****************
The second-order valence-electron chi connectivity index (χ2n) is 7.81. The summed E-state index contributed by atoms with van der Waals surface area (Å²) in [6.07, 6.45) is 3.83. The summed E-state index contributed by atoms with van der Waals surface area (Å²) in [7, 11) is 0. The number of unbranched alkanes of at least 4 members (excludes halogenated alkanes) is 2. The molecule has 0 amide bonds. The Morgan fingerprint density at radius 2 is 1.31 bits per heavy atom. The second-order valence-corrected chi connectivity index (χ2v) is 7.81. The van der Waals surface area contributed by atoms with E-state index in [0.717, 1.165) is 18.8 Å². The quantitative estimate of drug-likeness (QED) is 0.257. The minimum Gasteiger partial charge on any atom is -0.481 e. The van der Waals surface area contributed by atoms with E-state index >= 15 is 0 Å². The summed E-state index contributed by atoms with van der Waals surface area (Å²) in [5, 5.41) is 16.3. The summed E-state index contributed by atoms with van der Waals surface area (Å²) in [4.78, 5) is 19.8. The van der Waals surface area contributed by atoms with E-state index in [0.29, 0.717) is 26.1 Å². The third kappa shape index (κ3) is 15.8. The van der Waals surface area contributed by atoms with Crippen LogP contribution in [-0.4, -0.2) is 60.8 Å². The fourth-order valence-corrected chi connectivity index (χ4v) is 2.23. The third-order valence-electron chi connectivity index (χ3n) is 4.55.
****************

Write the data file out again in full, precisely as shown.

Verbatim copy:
The second-order valence-electron chi connectivity index (χ2n) is 7.81. The summed E-state index contributed by atoms with van der Waals surface area (Å²) in [6.07, 6.45) is 3.83. The summed E-state index contributed by atoms with van der Waals surface area (Å²) in [7, 11) is 0. The number of unbranched alkanes of at least 4 members (excludes halogenated alkanes) is 2. The molecule has 0 amide bonds. The Morgan fingerprint density at radius 2 is 1.31 bits per heavy atom. The second-order valence-corrected chi connectivity index (χ2v) is 7.81. The van der Waals surface area contributed by atoms with E-state index in [0.717, 1.165) is 18.8 Å². The quantitative estimate of drug-likeness (QED) is 0.257. The minimum Gasteiger partial charge on any atom is -0.481 e. The van der Waals surface area contributed by atoms with E-state index >= 15 is 0 Å². The summed E-state index contributed by atoms with van der Waals surface area (Å²) in [5, 5.41) is 16.3. The summed E-state index contributed by atoms with van der Waals surface area (Å²) in [4.78, 5) is 19.8. The van der Waals surface area contributed by atoms with E-state index in [0.29, 0.717) is 26.1 Å². The third kappa shape index (κ3) is 15.8. The van der Waals surface area contributed by atoms with Crippen LogP contribution in [-0.4, -0.2) is 60.8 Å². The fourth-order valence-corrected chi connectivity index (χ4v) is 2.23. The third-order valence-electron chi connectivity index (χ3n) is 4.55.